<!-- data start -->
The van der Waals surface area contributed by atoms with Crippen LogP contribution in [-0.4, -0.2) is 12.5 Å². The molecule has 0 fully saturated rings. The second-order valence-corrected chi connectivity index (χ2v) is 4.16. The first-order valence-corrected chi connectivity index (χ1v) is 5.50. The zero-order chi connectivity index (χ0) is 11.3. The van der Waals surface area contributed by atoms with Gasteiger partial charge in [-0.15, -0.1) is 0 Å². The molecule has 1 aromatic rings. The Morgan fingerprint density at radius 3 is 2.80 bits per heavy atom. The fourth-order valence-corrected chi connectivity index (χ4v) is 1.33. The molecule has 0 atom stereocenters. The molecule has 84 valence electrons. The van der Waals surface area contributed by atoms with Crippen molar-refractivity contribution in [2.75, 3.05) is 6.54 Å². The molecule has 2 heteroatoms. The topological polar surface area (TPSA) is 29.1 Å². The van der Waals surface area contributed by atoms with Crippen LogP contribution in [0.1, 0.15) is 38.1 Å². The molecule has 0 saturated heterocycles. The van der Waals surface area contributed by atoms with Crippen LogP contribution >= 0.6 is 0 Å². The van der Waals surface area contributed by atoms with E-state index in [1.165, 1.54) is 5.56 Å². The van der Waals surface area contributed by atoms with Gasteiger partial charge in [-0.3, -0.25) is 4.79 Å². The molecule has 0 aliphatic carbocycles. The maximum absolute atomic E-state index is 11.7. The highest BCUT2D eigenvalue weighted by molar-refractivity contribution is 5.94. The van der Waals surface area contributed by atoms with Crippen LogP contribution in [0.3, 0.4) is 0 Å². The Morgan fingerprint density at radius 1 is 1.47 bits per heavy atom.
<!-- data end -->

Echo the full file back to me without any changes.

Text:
The van der Waals surface area contributed by atoms with Crippen LogP contribution in [-0.4, -0.2) is 12.5 Å². The molecule has 0 fully saturated rings. The second-order valence-corrected chi connectivity index (χ2v) is 4.16. The first-order valence-corrected chi connectivity index (χ1v) is 5.50. The zero-order chi connectivity index (χ0) is 11.3. The van der Waals surface area contributed by atoms with Gasteiger partial charge in [-0.15, -0.1) is 0 Å². The molecule has 1 aromatic rings. The Morgan fingerprint density at radius 3 is 2.80 bits per heavy atom. The fourth-order valence-corrected chi connectivity index (χ4v) is 1.33. The molecule has 0 atom stereocenters. The molecule has 84 valence electrons. The van der Waals surface area contributed by atoms with Crippen molar-refractivity contribution in [2.75, 3.05) is 6.54 Å². The molecule has 2 heteroatoms. The topological polar surface area (TPSA) is 29.1 Å². The van der Waals surface area contributed by atoms with Crippen LogP contribution in [0.1, 0.15) is 38.1 Å². The molecule has 0 saturated heterocycles. The van der Waals surface area contributed by atoms with Crippen LogP contribution >= 0.6 is 0 Å². The van der Waals surface area contributed by atoms with E-state index in [1.165, 1.54) is 5.56 Å². The van der Waals surface area contributed by atoms with Gasteiger partial charge in [-0.3, -0.25) is 4.79 Å². The molecule has 0 aliphatic carbocycles. The maximum absolute atomic E-state index is 11.7. The highest BCUT2D eigenvalue weighted by molar-refractivity contribution is 5.94. The van der Waals surface area contributed by atoms with Crippen LogP contribution in [0.3, 0.4) is 0 Å². The Morgan fingerprint density at radius 1 is 1.47 bits per heavy atom.